Early metal horns were less complex than modern horns, consisting of brass tubes with a flared opening wound around a few times. These early "hunting" horns were played on a hunt while mounted, the sound they produced was called a recheat. Change of pitch was controlled by the lips. Without valves, only the notes within the harmonic series are available. By combining a long length with a narrow bore, the French horn's design allows the player to reach the higher overtones which differ by whole tones, thus making it capable of playing melodies before valves were invented. Early horns were pitched in B♭ alto, A, A♭, G, F, E, E♭, D, C, B♭ basso
Folkwang University of the Arts
The Folkwang University of the Arts is a leading university for music, dance and academic studies, located in 4 German cities of North Rhine-Westphalia. Since 1927, its traditional main location has been in the former Werden Abbey in Essen in the Ruhr Area, with additional facilities in Duisburg and Dortmund, since 2010, at the Zeche Zollverein, a World Heritage Site in Essen; the Folkwang University is home to the international dance company Folkwang Tanz Studio. Founded as Folkwangschule, its name was Folkwang Hochschule from 1963 until 2009; the university shares its unusual name with the Museum Folkwang founded in 1902 by arts patron Karl Ernst Osthaus. The term Folkwang derives from Fólkvangr, the Old Norse name of a mythical meadow where the dead gather who are chosen by Freyja, the Norse goddess of love and beauty, to spend the afterlife with her; the school's founders, opera director Rudolf Schulz-Dornburg and choreographer Kurt Jooss, regarded this Folkwang as a symbol for the arts as a unified whole, rather than divided into separate classes.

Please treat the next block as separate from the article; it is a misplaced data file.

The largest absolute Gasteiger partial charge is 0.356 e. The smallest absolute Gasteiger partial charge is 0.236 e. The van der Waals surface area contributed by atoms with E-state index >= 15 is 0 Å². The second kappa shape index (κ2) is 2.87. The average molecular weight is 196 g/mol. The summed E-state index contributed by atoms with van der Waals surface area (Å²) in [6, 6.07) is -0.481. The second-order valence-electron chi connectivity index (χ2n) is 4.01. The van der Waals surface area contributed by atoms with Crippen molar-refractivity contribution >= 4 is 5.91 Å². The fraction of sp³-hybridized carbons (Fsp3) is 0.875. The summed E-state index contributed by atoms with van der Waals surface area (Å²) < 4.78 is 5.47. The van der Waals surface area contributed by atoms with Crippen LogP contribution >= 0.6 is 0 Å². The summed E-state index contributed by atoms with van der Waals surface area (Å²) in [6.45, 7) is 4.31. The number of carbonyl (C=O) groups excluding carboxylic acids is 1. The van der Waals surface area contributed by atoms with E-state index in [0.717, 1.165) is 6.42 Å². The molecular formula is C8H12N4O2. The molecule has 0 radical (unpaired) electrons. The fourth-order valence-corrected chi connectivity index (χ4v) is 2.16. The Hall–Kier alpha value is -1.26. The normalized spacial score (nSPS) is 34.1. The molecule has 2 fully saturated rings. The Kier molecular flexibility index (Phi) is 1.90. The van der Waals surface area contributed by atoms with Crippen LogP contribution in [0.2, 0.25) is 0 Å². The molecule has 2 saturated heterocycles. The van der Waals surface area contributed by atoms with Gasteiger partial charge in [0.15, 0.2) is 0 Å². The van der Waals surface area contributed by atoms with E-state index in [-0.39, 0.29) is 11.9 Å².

The Folkwangschule für Musik, Tanz und Sprechen opened in 1927 in Essen, in 1928 a established school of design merged with the institution. In 1963 the Folkwang school was renamed Folkwang-Hochschule. In 2010 the institution began offering graduate studies and was renamed Folkwang University of the Arts; this coincided with Ruhr.2010, the festival in which the Ruhr district was designated the European Capital of Culture for the year 2010. The Folkwang University unites training in music, dance and scholarship, in order to encourage collaboration among the arts. Public events take place at the Folkwang University on its six in-house stages and in collaboration with cultural institutions of the region, such as the Philharmonie Essen, the Schauspielhaus Bochum, Musiktheater im Revier, the Duisburg Philharmonic, the Wuppertaler Bühnen and the Ruhrfestspiele. Undergraduate courses: Instrumental training for different musical instruments Jazz / Performing Artist Integrative composition Church music Voice School Music Music pedagogy Musicology in combination with an artistic subject Musicals Acting Physical Theatre Directing Dance Industrial Design Communication Design PhotographyAdvanced programs: Orchestral playing Conducting Vocal Ensemble Direction Musicology in combination with an artistic discipline Chamber music Composition Concert Performance Solo Dance Choreography Labanotation Dance Pedagogy Faculty have included: Alumni include: Folkwang Kammerorchester Essen Folkwang University Folkwang Tanz-Studio ICEM Institute For Computer Music and Electronic Media Neuhaus, Thomas.